“Yes, Harold,” Uncle confirmed, “you’ll have to forget about the knife, too.”
“We’ll give you something a bit less obvious. How about a fork?” Kli-Kli giggled.
“But why do I have to leave the blade?” I asked, ignoring Kli-Kli’s jibe and looking at Miralissa’s yellow-eyed k’lissang.
“It’s longer than allowed.”
I was reluctantly obliged to leave the knife in Uncle’s care, too.
“Honeycomb,” said Marmot, addressing Uncle’s deputy, “throw my bag over here; we can’t let Harold go wandering the streets without a weapon.” Marmot caught the bag when it was tossed to him, rummaged in it, and fished out a dagger in a simple, well-worn sheath.
“Here, take that.”
I took the weapon and pulled it halfway out of the sheath.
“Canian forgework. Good steel.”
“Ooh, look at that! Just like Alistan’s sword!” the jester exclaimed with an admiring whistle when he saw the red shimmer of the blade.
“Thank you, Marmot,” I said and regretfully handed the knife back to the warrior. “It really is magnificent steel, but it’s too noisy. Don’t you have anything simpler?”
“We’ve got any amount of blades. Here, take mine,” said Lamplighter, handing me a dagger.
“That’ll do,” I said with a grateful nod and fastened the weapon to my belt.
If anything happened, I had a razor in a secret pocket and a bag with a whole arsenal of magical tricks that I’d bought just before I left Avendoom.
“Kli-Kli!” said Alistan, going up to the jester. “Are you sure you haven’t got anything you shouldn’t have?”
The fool looked as if he had been accused of royal treason, and flung open the flaps of his dark cloak to reveal a wide belt with four heavy throwing knives hanging on it, two on the right and two on the left. I couldn’t remember him taking one of them out of its sheath in all the time we’d been traveling.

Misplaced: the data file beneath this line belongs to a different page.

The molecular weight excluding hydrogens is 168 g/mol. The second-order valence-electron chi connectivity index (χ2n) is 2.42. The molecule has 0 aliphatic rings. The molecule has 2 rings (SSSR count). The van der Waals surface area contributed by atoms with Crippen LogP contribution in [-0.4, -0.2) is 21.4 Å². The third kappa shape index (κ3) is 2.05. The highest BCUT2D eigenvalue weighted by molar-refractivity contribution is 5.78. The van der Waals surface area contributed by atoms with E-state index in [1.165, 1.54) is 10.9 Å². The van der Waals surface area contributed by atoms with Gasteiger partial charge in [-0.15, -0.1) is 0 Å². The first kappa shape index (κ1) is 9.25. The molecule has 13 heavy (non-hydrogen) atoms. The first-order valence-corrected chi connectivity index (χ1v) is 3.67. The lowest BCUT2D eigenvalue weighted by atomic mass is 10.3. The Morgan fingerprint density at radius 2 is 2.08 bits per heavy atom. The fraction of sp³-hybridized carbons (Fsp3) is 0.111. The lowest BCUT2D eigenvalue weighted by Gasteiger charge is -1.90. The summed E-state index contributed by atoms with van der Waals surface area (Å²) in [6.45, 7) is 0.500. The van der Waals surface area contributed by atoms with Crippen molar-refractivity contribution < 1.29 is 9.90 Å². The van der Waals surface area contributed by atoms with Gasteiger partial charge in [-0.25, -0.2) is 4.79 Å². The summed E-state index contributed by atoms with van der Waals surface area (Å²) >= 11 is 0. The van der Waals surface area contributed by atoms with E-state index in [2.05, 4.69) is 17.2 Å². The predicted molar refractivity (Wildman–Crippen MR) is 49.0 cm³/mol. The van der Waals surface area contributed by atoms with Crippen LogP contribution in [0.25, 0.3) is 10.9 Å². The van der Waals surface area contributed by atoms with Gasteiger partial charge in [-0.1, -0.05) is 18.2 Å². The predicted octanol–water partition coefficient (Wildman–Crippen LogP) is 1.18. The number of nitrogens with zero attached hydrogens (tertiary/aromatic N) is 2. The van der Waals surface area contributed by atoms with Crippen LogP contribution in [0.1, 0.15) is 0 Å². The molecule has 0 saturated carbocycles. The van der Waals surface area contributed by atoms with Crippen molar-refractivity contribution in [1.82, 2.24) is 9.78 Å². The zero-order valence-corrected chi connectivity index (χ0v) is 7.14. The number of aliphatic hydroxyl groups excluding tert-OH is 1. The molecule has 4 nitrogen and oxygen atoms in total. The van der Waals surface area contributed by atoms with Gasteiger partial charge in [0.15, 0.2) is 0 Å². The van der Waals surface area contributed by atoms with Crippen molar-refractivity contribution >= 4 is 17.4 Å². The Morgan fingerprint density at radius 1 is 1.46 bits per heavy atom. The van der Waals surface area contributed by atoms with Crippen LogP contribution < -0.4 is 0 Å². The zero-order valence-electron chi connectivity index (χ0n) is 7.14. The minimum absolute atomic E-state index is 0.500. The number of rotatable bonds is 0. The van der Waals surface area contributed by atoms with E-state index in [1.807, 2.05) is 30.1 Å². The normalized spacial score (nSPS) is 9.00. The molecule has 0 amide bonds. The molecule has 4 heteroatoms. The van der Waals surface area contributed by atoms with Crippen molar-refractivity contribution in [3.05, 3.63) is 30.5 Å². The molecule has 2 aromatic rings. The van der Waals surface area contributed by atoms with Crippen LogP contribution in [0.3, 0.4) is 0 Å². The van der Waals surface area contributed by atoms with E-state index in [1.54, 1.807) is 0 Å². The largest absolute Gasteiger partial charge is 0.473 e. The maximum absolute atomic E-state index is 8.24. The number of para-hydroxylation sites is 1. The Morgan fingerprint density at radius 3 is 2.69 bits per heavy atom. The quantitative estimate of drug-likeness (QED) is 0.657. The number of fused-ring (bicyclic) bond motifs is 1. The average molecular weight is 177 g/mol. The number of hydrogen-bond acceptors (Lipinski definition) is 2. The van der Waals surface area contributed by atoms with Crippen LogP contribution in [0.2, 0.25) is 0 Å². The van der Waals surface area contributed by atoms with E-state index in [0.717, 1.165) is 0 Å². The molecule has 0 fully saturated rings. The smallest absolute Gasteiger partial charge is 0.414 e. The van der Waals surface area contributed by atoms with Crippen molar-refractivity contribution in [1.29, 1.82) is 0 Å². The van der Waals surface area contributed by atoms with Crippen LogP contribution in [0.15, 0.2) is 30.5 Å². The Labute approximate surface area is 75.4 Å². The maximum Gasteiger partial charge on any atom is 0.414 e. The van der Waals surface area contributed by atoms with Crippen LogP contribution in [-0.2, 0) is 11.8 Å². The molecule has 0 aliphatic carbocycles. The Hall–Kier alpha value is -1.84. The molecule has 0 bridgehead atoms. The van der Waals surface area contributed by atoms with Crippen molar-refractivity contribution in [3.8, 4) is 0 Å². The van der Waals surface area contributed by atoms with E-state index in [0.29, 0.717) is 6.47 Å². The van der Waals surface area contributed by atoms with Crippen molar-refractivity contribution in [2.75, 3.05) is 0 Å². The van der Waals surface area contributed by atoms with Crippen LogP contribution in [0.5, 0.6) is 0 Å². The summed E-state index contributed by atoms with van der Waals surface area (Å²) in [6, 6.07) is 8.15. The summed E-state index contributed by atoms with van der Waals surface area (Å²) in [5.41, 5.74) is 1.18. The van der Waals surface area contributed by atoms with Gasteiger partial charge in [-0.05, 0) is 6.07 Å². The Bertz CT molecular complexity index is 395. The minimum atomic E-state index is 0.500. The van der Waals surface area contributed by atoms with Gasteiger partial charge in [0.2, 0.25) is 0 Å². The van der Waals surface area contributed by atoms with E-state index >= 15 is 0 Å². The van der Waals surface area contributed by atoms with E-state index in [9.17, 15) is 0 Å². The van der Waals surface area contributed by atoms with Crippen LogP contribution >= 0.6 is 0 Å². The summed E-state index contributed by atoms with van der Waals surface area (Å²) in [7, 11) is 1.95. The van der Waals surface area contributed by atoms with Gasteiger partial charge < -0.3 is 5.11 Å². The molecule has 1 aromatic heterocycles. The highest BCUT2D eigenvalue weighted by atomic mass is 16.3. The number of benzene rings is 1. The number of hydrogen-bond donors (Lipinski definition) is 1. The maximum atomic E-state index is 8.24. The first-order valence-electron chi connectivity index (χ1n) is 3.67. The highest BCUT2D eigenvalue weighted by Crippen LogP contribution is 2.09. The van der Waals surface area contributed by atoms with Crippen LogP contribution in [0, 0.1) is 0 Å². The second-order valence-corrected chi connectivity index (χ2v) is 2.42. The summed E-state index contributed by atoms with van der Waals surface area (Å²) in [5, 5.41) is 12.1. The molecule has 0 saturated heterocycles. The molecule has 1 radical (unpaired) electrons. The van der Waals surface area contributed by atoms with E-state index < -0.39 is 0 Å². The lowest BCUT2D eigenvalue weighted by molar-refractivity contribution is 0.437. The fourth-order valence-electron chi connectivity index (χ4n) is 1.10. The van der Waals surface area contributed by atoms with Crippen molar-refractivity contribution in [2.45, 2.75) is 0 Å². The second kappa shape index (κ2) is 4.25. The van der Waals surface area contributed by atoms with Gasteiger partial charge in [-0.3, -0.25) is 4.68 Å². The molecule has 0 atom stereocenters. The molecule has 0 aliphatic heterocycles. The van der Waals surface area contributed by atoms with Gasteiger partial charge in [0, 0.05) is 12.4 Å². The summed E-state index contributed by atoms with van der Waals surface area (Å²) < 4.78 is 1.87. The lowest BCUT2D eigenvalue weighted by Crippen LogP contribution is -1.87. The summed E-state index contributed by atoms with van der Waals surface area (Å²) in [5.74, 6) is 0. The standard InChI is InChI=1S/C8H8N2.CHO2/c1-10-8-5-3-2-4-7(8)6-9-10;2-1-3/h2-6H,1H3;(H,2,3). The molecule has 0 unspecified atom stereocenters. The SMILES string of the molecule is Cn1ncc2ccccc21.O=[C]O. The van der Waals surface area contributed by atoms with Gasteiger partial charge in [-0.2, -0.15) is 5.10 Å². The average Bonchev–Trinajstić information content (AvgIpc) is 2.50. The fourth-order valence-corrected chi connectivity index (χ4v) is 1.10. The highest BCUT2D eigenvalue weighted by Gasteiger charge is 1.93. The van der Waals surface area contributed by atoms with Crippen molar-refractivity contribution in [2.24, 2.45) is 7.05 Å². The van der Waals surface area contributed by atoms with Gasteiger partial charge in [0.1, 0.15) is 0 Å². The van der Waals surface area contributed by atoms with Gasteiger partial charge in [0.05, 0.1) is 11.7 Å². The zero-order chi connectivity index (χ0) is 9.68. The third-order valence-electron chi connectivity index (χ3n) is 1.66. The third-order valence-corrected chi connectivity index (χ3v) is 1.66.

“That’s it? You haven’t got anything else hidden away?”
“I’m as empty as a bottle of wine in the hands of a drunkard,” Kli-Kli replied in a sincere voice.
“All right,” said Alistan, apparently taking the goblin at his word. “But remember you can get into trouble if you’re too sharp-tongued with the guards.”
“I won’t forget,” said the jester, with an air that made it quite clear Alistan didn’t need to tell him that soldiers had no sense of humor.
The goblin started rooting in his numerous pockets and pulled out a tangle of knotted string. I remembered he had wagered with us that he would work terrible goblin magic with that thing. But so far, all he had for his pains was a crazy jumble of string and knots. Kli-Kli caught my glance and winked merrily.
“Warn me when you want to test that,” I told him. “I’ll cut and run for the next kingdom.”
The jester gave me a glance that said his faith in me was destroyed forevermore and stuck the bundle of string back in his pocket.
“You’ll be surprised yet, Harold, when I let my shamanism loose.”
“Marmot!” said the taciturn Eel, holding out the scabbards containing his “brother” and “sister.” “Take good care of them.”
“Of course, old chap, of course,” Marmot replied, taking the two blades from the Garrakian.
“Come on, Harold, or I’ll expire of the toothache right here on the floor!” the gnome grumbled on his way out of the inn.
Copyright © 2002 by Aleksey Pehov
copyright © 2011 by Aleksey Pehov